Metadata Standards

“Soil Sample #3, July 7th”…  “Sears Tower A/C unit water sample”…  “Cancer patient lower colon sample”…

To make the most out of any microbial study, it is critical to collect detailed information about each sample in addition to trying to characterize the microbes in the sample.  This detailed information about a sample is known as “metadata.”  For example, in studies of microbes in ocean water, one might collect metadata on GPS coordinates, time of collection, water composition, how samples were collected, depth, etc.  In studies of microbes in a building one might collect information on humidity, temperature, lighting, air circulation etc.

Though any metadata can be useful, there are many potential benefits in studies of microbes to the standardization of the collection, recording and sharing of metadata.  This is true for any type of microbial study but has taken on a particular importance recently in DNA sequencing based studies largely due to rapid acceleration in the production of this sequence data.  To make the most out of the exponentially growing sequence data, having easily analyzable and diverse types of metadata is critical.

There have been some significant efforts undertaken recently to develop standards for metadata for microbial sequencing studies, many of which have come from a group known as the Genomic Standards Consortium (GSC).  Among the GSC efforts are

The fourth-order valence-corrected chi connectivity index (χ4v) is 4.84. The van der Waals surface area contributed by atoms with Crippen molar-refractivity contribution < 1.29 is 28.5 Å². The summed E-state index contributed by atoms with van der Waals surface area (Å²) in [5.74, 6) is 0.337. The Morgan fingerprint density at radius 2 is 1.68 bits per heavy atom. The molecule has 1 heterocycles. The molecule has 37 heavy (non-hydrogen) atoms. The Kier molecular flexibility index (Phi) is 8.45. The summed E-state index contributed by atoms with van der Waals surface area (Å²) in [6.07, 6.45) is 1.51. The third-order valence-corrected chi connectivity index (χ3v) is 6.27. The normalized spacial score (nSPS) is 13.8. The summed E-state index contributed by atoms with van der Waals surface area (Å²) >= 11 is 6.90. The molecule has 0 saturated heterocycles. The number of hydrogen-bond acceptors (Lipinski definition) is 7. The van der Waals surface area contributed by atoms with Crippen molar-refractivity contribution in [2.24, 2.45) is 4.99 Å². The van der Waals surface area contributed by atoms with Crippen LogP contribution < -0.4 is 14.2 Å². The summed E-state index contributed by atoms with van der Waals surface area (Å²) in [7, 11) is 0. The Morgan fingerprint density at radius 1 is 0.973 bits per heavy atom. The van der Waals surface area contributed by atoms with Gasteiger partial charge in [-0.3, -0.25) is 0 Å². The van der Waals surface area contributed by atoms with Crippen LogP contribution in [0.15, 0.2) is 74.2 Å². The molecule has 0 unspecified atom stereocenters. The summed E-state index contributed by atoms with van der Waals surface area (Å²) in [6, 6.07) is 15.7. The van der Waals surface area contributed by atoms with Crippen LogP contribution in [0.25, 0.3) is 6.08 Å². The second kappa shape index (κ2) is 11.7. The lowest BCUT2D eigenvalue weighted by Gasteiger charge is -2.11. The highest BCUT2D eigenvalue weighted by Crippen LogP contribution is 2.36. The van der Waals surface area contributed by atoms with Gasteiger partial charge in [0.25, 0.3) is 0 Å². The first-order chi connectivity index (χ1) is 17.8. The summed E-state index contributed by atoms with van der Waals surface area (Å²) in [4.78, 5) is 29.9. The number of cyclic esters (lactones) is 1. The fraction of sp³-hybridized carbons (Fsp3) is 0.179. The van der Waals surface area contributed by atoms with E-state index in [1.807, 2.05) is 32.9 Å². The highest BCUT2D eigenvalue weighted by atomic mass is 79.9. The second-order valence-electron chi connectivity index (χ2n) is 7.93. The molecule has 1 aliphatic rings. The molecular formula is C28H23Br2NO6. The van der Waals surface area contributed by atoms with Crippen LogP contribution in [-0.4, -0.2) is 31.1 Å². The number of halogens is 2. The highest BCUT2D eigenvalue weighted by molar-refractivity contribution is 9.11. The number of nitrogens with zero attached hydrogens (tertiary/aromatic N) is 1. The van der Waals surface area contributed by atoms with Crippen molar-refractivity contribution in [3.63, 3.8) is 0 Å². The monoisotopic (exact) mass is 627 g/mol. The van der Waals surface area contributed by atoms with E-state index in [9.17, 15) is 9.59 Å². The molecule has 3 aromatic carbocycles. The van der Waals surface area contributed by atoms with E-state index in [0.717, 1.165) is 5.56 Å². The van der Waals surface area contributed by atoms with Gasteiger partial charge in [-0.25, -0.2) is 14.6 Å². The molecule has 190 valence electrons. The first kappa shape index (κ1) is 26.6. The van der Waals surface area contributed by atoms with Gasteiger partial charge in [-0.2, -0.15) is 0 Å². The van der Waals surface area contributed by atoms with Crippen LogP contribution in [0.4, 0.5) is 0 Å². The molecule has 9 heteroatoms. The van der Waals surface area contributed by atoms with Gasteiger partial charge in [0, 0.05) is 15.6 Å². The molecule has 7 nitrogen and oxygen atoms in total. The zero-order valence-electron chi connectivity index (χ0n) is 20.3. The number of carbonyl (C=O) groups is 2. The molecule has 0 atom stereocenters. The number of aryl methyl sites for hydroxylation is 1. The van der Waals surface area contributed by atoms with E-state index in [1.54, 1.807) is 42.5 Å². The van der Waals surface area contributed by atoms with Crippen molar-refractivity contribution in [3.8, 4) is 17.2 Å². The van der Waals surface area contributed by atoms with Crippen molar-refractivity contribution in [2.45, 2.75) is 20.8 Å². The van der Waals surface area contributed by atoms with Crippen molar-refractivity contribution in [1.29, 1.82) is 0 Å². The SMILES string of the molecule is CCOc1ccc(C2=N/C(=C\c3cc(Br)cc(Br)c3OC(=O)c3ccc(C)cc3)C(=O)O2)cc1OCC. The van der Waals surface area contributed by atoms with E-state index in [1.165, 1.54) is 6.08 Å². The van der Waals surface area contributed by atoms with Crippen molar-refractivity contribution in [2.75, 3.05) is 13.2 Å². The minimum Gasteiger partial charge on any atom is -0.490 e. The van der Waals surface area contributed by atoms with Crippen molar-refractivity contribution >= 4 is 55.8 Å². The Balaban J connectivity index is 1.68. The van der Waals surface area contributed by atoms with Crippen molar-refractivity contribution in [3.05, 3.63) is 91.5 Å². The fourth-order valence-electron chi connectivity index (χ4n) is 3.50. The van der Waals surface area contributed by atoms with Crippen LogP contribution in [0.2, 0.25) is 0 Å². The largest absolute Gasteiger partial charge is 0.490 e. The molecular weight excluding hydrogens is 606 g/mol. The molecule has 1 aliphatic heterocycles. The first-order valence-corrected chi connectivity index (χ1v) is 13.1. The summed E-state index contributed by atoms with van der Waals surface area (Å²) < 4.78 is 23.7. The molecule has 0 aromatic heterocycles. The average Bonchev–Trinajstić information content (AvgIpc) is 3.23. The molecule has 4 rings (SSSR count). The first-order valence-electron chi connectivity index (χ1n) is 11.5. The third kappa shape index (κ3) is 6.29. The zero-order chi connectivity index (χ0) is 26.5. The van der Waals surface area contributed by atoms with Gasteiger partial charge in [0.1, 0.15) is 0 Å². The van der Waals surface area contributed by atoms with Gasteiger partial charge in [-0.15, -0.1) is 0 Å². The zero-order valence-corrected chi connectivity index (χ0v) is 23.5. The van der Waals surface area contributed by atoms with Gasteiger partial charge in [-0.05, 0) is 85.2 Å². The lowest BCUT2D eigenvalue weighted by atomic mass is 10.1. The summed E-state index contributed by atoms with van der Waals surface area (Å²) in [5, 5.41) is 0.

• “Minimum Information about a (Meta)Genome Sequence”: MIGS/MIMS.
  • “Minimum Information about a MARKer gene Sequence”: MIMARKS, which builds on the MIGS/MIMS standards.

These efforts have been broadly focused to cover all sorts of environments and kinds of microbes.  For studies of microbes in the built environment these is still a significant need for development in terms of deciding what kinds of metadata should be collected. We note that the the MoBeDAC project will be working to create a standard reporting format for metadata on the built environment.  But to do this, of course, everyone has to figure out what metadata is potentially useful.

So – we are calling for help from the community to start to figure out what are the important variables to record about built environment samples.  Though clearly metadata needs will evolve over time, as people start to collect samples for any study the more the potentially important variables are discussed the better.  To get this discussion going we have come up with a list of variables that seem potentially important and have posted this list below.

  1. Built environment features
    1. Major type (e.g., plane, train, automobile, house, pool)
    2. Sample location (e.g., bathroom, cockpit)
    3. Age
    4. Equipment presence (HVAC, humidifier, etc)
    5. Ventilation (includes air turnover rate, and type of filters)
    6. Materials
    7. Human impacts (occupancy rates, turnover rates, and types of activities)
  2. External environment
    1. Geographic location
    2. Climate
    3. Surroundings (plants, etc)
    4. Season
  3. Sample physiochemistry
    1. Temperature
    2. pH
    3. Humidity
    4. Light
    5. Presence of known chemicals (e.g. cleaning solutions)
  4. Sampling protocol
    1. Collection
    2. Storage

Equally important is that these data are recorded in a consistent manner between experiments, and that this data is available along with the resulting sequence data.


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